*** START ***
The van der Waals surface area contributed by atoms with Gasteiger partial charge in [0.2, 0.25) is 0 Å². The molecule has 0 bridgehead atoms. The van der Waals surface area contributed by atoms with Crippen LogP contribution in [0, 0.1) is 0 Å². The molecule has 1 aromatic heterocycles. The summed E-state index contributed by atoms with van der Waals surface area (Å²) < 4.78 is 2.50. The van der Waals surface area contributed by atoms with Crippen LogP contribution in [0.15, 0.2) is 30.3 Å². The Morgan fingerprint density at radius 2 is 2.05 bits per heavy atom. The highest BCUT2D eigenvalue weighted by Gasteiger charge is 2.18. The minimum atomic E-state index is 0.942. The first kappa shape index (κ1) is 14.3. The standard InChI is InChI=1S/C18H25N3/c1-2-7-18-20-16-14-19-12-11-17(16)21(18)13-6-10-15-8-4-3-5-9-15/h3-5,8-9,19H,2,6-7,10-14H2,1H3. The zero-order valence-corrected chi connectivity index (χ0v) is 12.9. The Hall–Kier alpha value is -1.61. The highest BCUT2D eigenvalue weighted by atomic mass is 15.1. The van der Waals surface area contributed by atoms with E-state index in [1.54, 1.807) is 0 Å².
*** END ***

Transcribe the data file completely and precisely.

The van der Waals surface area contributed by atoms with Gasteiger partial charge in [0.2, 0.25) is 0 Å². The molecule has 0 bridgehead atoms. The van der Waals surface area contributed by atoms with Crippen LogP contribution in [0, 0.1) is 0 Å². The molecule has 1 aromatic heterocycles. The summed E-state index contributed by atoms with van der Waals surface area (Å²) < 4.78 is 2.50. The van der Waals surface area contributed by atoms with Crippen LogP contribution in [0.15, 0.2) is 30.3 Å². The Morgan fingerprint density at radius 2 is 2.05 bits per heavy atom. The highest BCUT2D eigenvalue weighted by Gasteiger charge is 2.18. The minimum atomic E-state index is 0.942. The first kappa shape index (κ1) is 14.3. The standard InChI is InChI=1S/C18H25N3/c1-2-7-18-20-16-14-19-12-11-17(16)21(18)13-6-10-15-8-4-3-5-9-15/h3-5,8-9,19H,2,6-7,10-14H2,1H3. The zero-order valence-corrected chi connectivity index (χ0v) is 12.9. The Hall–Kier alpha value is -1.61. The highest BCUT2D eigenvalue weighted by atomic mass is 15.1. The van der Waals surface area contributed by atoms with E-state index in [1.54, 1.807) is 0 Å².